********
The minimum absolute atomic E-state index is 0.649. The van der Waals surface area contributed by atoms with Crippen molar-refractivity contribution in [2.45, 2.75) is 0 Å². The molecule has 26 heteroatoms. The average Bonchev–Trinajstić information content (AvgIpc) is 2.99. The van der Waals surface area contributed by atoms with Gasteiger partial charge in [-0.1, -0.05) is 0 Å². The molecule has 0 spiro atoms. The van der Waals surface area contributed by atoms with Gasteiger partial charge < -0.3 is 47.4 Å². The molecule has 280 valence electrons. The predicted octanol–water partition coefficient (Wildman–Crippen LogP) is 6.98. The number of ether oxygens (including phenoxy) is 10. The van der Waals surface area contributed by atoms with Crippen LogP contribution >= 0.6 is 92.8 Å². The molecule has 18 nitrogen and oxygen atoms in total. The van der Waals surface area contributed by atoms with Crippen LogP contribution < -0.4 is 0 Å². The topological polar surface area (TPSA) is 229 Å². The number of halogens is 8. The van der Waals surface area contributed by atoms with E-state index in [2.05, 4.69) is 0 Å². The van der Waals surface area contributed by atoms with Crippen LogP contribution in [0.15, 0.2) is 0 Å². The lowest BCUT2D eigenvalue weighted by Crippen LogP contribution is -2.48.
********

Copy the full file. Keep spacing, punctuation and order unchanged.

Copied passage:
The minimum absolute atomic E-state index is 0.649. The van der Waals surface area contributed by atoms with Crippen molar-refractivity contribution in [2.45, 2.75) is 0 Å². The molecule has 26 heteroatoms. The average Bonchev–Trinajstić information content (AvgIpc) is 2.99. The van der Waals surface area contributed by atoms with Gasteiger partial charge in [-0.1, -0.05) is 0 Å². The molecule has 0 spiro atoms. The van der Waals surface area contributed by atoms with Gasteiger partial charge < -0.3 is 47.4 Å². The molecule has 280 valence electrons. The predicted octanol–water partition coefficient (Wildman–Crippen LogP) is 6.98. The number of ether oxygens (including phenoxy) is 10. The van der Waals surface area contributed by atoms with Crippen LogP contribution >= 0.6 is 92.8 Å². The molecule has 18 nitrogen and oxygen atoms in total. The van der Waals surface area contributed by atoms with Crippen LogP contribution < -0.4 is 0 Å². The topological polar surface area (TPSA) is 229 Å². The number of halogens is 8. The van der Waals surface area contributed by atoms with E-state index in [2.05, 4.69) is 0 Å². The van der Waals surface area contributed by atoms with Crippen LogP contribution in [0.15, 0.2) is 0 Å². The lowest BCUT2D eigenvalue weighted by Crippen LogP contribution is -2.48.